METHODS: A semistructured focus group agenda was used to assess three key domains of feasibility: (1) patients' experiences, (2) reasons/barriers for not having attended CR and (3) any improvements in physical activity and other secondary outcomes (quality of life, weight, sleep). A thematic analysis was used to better understand the key concepts.
RESULTS: This high-risk group of patients reported that they enjoyed TC exercise, and felt confident and safe doing it. TC practice was reported to support other types of physical activity allowing for a generalisation of positive effects.
DISCUSSION: This analysis is consistent with published reports of TC practice improving mood and psychological well-being. Qualitative methods allowed us to find emergent experiential reports of behaviour change factors found in established behaviour change theories.
BACKGROUND: Physical activity in palliative care patients is closely linked to independence, function, carer burden, prognosis, and quality of life. Changes in physical activity can also be related to service provision needs, including requirements for support and prognosis. However, the objective measurement of physical activity is challenging, with options, including self-report, invasive and intensive measures such as calorimetry, or newer options such as pedometers and accelerometers. This latter option is also becoming more viable with the advent of consumer technology driven by the health and exercise industry.
OBJECTIVE: In this article, we highlight our experiences of activity monitoring in palliative care patients as part of telehealth trial. We also highlight the strengths and limitations of activity monitoring in the palliative care population and potential applications.
CONCLUSIONS: Although the advent of consumer technology for activity measurement makes their use seem attractive in clinical settings for palliative care patients, there are a number of issues that must be considered, in particular the reason for the activity monitoring and associated limitations in the technology.
Background: The aim of the study was to assess four evidence-based assessments utilising exercise challenges that induce breathlessness, each with progressively less demanding levels of exertion, which can be tailored to people with a range of functional capabilities in the setting of advanced cancer for research studies. Functional cut off points for these assessments have not previously been defined.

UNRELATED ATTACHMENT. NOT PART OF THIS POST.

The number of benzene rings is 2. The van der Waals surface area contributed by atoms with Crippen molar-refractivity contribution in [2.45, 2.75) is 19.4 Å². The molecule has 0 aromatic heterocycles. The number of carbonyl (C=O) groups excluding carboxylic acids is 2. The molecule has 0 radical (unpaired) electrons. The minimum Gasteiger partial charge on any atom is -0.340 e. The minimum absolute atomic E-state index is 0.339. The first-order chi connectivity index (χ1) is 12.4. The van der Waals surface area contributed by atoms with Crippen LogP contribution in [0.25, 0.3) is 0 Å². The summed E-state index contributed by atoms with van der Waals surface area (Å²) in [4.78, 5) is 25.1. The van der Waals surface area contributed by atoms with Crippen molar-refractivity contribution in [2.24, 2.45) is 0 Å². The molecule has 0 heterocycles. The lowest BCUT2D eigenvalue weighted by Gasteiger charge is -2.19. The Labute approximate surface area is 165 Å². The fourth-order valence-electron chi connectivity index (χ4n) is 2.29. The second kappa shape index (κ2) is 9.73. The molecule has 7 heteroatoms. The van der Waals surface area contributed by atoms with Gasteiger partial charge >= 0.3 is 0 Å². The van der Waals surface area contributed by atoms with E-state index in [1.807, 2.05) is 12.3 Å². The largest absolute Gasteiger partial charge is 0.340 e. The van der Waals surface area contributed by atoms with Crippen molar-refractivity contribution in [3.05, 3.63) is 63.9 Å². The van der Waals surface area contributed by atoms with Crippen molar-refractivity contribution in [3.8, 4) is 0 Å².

Methods: A cross sectional study of four exercise tests attempted by all participants: 6 min walk test (6MWT); (derived) 2 min walk test (2MWT); arm exercises; and reading numbers aloud. Performance status (Australia-modified Karnofsky Performance Status (AKPS)), baseline breathlessness using the modified Medical Research Council (mMRC) breathlessness scale, and a visual analogue scale of intensity and unpleasantness of breathlessness were measured. Co-morbidity was codified using the Charlson Co-morbidity Index. Percentage of people completing each test by AKPS level of function and baseline mMRC breathlessness scores were quantified.
Results: In the 68 participants, poorer function decreased the proportion of people able to complete the exercise tests. For completion rates =80%, of 6MWT and 2MWT, only people with an AKPS 70–90 had completion. For arm exercises, this included people with an AKPS as low as =50; and for reading numbers, it included people with an AKPS of 40 but not below.
Conclusions: Walking tests have poor utility in people with high levels of functional impairment. For people with high levels of dependence, reading numbers should be used in evaluating exercise-induced breathlessness in research studies. These data also suggest that people’s exertional limitations have been under-estimated as cancer progresses.
Objective: Physical activity (PA) may improve the quality of life (QOL) of cancer survivors. However, the impact on patients with advanced cancer with high cachectic potential is unknown. We analyzed the feasibility of PA intervention using the multimodal program Nutrition and Exercise Treatment for Advanced Cancer (NEXTAC) and the impact on QOL in elderly patients with advanced cancer.
Methods: We recruited 30 patients aged =70 years who were scheduled to receive the first-line chemotherapy for newly diagnosed advanced pancreatic or non-small-cell lung cancer. The QOL was assessed using the European Organization for Research and Treatment of Cancer QOL Questionnaire version 3.0, while the PA was measured using a pedometer/accelerometer. Instructors counseled patients to increase daily activity in an 8-week educational intervention. We assessed patient attendance, compliance, and intervention efficacy.
Results: The median patients' age was 75 years (range, 70-84 years). Twelve patients (40%) were cachectic at baseline. Twenty-eight (93%) patients attended all sessions. Six (21%) and 15 (52%) patients increased their indoor and outdoor activity, respectively. There were significant differences in measured PA, global QOL, and role and emotional functioning between the patients who increased outdoor activity and those who did not.